While speaking at a conference sponsored by Australia's national Computer Emergency Response Team (AusCERT), Jesper Johansson, Microsoft's senior program manager for security policy, suggested IT departments change decades of common policy, and encourage users to write down their passwords. According to Johansson, users required to remember passwords on dozens of separate accounts will often use the same password for all—thus "reducing overall security".
As someone with at least 15 different accounts, I understand Johansson's suggestion, but feel it's just a temporary solution. Encrypted password files and RSA tokens (which I've used in the past) offer higher security than simple passwords, but are also vulnerable to forgetful users.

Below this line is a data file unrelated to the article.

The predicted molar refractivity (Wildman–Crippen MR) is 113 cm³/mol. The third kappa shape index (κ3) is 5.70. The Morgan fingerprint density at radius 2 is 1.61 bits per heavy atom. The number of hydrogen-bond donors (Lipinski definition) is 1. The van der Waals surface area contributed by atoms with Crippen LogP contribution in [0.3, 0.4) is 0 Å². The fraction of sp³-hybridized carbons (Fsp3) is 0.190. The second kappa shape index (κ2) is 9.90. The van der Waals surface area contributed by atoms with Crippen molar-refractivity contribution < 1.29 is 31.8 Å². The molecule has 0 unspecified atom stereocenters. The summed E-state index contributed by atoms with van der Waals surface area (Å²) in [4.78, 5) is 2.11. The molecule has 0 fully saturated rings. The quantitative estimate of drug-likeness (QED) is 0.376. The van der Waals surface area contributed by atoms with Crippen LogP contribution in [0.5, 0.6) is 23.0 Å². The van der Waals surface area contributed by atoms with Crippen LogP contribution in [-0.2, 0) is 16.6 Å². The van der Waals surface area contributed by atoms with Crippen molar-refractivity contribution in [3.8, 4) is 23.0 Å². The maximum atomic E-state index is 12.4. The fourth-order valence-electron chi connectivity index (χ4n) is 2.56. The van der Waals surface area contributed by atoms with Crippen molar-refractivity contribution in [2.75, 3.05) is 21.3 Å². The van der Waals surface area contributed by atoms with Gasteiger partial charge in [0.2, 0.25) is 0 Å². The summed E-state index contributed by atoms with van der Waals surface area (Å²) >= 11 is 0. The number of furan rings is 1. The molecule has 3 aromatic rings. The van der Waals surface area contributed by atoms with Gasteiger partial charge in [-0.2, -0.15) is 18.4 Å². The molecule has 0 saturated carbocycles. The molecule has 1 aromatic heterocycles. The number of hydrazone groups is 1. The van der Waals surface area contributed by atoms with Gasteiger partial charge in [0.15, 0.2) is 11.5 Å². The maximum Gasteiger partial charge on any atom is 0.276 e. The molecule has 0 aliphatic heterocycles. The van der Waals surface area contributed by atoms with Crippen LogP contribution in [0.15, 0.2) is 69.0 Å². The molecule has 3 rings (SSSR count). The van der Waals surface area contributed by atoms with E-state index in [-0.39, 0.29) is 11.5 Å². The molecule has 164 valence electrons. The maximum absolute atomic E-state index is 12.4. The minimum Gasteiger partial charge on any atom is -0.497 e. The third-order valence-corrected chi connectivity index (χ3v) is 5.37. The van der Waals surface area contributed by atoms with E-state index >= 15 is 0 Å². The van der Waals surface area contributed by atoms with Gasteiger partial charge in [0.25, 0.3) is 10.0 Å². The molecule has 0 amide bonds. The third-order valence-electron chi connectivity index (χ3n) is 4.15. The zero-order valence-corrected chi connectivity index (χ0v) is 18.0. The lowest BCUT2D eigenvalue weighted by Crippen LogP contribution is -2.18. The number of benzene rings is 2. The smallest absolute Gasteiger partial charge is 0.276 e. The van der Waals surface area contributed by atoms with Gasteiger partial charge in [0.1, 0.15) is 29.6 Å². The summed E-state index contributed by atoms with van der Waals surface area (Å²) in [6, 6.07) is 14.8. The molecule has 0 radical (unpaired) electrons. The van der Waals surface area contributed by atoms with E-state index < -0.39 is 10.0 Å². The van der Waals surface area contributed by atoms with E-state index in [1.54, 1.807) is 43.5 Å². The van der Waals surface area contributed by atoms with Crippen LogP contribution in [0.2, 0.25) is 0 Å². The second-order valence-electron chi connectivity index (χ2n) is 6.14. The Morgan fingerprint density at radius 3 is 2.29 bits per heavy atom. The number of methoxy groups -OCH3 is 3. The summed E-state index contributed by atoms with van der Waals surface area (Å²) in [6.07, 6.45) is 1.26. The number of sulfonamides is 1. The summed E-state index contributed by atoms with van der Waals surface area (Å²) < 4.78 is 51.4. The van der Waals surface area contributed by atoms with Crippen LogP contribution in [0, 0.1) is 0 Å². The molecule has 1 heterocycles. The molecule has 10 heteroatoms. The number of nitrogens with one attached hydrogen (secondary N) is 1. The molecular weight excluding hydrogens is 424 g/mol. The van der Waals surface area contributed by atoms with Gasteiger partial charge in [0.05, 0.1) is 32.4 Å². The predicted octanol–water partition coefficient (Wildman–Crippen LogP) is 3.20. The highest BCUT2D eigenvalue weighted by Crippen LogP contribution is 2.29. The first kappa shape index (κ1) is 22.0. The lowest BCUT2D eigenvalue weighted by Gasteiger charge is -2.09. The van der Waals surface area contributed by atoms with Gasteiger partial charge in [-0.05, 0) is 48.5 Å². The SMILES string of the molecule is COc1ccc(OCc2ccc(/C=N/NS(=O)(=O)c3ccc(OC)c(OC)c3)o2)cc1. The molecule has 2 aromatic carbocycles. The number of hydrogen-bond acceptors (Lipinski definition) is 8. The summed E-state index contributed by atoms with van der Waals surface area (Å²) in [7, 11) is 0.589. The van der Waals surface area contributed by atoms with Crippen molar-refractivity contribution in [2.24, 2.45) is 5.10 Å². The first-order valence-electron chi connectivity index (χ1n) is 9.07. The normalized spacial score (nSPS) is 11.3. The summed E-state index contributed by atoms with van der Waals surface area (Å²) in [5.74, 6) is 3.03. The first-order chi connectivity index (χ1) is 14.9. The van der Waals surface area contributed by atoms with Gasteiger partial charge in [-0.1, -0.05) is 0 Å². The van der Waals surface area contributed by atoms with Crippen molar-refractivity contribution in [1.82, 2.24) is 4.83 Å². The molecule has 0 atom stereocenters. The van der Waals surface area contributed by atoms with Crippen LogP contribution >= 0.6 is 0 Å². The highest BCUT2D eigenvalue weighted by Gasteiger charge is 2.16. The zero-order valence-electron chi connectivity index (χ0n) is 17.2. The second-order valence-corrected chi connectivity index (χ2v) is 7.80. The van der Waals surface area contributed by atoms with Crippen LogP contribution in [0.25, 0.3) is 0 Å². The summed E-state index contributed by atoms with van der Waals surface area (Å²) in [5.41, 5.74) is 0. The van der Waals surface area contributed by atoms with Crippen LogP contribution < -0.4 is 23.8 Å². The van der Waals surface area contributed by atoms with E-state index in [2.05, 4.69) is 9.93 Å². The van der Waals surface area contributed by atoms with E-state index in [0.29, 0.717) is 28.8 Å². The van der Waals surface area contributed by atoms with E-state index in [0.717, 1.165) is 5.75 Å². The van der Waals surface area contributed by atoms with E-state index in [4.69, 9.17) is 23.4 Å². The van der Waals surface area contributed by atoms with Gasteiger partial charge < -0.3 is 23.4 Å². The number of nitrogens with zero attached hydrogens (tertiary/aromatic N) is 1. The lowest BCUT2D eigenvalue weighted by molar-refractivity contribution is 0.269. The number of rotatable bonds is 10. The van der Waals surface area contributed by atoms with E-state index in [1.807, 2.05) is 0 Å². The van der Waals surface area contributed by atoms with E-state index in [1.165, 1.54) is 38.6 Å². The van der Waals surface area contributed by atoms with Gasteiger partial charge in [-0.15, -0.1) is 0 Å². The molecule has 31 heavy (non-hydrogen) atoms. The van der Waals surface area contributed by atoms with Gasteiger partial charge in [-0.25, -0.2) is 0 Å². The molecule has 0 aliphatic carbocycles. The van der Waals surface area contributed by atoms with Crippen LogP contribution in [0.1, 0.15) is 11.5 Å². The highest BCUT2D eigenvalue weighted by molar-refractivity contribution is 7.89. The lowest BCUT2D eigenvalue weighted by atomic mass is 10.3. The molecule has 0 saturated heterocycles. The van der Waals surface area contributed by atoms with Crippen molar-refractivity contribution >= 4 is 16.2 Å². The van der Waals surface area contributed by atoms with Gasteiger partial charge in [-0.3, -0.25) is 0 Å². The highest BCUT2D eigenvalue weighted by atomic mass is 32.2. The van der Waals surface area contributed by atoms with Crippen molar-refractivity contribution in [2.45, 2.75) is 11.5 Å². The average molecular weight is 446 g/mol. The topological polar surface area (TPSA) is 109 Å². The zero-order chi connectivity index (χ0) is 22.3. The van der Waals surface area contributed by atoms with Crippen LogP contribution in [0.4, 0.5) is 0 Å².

Personally I'm ready for biometric authentication—thumb prints, iris scans, hand geometry, what ever. Electronic manufacturers should settle on a highly-secure standard and implement that technology across the board—computers, automobiles, ATMs, doors, and so forth. I don't mind pairing my thumb print with a single password or pin. Having worked with end users for many years, I doubt most will have trouble remembering ONE alphanumeric key. Problems arise when we ask the average person to remember 20 different keys.
Bill Detwiler has nothing to disclose. He doesn't hold investments in the technology companies he covers.
Bill Detwiler is Managing Editor of TechRepublic and Tech Pro Research and the host of Cracking Open, CNET and TechRepublic's popular online show. Prior to joining TechRepublic in 2000, Bill was an IT manager, database administrator, and desktop support specialist in the social research and energy industries. He has bachelor's and master's degrees from the University of Louisville, where he has also lectured on computer crime and crime prevention.